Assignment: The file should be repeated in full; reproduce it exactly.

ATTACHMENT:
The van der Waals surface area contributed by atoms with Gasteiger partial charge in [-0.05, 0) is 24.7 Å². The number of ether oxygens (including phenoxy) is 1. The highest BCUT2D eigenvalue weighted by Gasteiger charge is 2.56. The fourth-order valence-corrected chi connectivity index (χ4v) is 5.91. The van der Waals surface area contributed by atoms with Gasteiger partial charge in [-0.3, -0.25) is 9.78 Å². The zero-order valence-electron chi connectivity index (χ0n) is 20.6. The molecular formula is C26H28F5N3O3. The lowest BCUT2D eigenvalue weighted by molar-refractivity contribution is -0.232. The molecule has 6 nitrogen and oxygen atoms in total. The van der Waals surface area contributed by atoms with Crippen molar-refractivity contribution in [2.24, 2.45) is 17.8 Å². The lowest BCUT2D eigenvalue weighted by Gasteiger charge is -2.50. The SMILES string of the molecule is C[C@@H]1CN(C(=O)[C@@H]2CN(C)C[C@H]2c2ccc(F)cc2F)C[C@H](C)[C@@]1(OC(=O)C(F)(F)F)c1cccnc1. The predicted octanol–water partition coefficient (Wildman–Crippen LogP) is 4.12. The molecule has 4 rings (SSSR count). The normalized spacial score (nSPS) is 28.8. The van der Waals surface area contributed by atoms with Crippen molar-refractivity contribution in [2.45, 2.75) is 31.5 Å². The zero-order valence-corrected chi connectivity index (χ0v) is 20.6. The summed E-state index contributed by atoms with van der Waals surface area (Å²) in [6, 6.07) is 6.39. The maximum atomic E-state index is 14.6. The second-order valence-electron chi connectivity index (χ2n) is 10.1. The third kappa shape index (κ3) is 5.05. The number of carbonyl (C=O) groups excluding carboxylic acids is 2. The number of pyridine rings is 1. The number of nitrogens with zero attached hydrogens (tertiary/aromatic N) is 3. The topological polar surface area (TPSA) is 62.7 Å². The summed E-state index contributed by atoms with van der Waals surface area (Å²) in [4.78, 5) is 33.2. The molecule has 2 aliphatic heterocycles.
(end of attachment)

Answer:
The van der Waals surface area contributed by atoms with Gasteiger partial charge in [-0.05, 0) is 24.7 Å². The number of ether oxygens (including phenoxy) is 1. The highest BCUT2D eigenvalue weighted by Gasteiger charge is 2.56. The fourth-order valence-corrected chi connectivity index (χ4v) is 5.91. The van der Waals surface area contributed by atoms with Gasteiger partial charge in [-0.3, -0.25) is 9.78 Å². The zero-order valence-electron chi connectivity index (χ0n) is 20.6. The molecular formula is C26H28F5N3O3. The lowest BCUT2D eigenvalue weighted by molar-refractivity contribution is -0.232. The molecule has 6 nitrogen and oxygen atoms in total. The van der Waals surface area contributed by atoms with Crippen molar-refractivity contribution in [2.24, 2.45) is 17.8 Å². The lowest BCUT2D eigenvalue weighted by Gasteiger charge is -2.50. The SMILES string of the molecule is C[C@@H]1CN(C(=O)[C@@H]2CN(C)C[C@H]2c2ccc(F)cc2F)C[C@H](C)[C@@]1(OC(=O)C(F)(F)F)c1cccnc1. The predicted octanol–water partition coefficient (Wildman–Crippen LogP) is 4.12. The molecule has 4 rings (SSSR count). The normalized spacial score (nSPS) is 28.8. The van der Waals surface area contributed by atoms with Crippen molar-refractivity contribution in [2.45, 2.75) is 31.5 Å². The zero-order valence-corrected chi connectivity index (χ0v) is 20.6. The summed E-state index contributed by atoms with van der Waals surface area (Å²) in [6, 6.07) is 6.39. The maximum atomic E-state index is 14.6. The second-order valence-electron chi connectivity index (χ2n) is 10.1. The third kappa shape index (κ3) is 5.05. The number of carbonyl (C=O) groups excluding carboxylic acids is 2. The number of pyridine rings is 1. The number of nitrogens with zero attached hydrogens (tertiary/aromatic N) is 3. The topological polar surface area (TPSA) is 62.7 Å². The summed E-state index contributed by atoms with van der Waals surface area (Å²) in [4.78, 5) is 33.2. The molecule has 2 aliphatic heterocycles.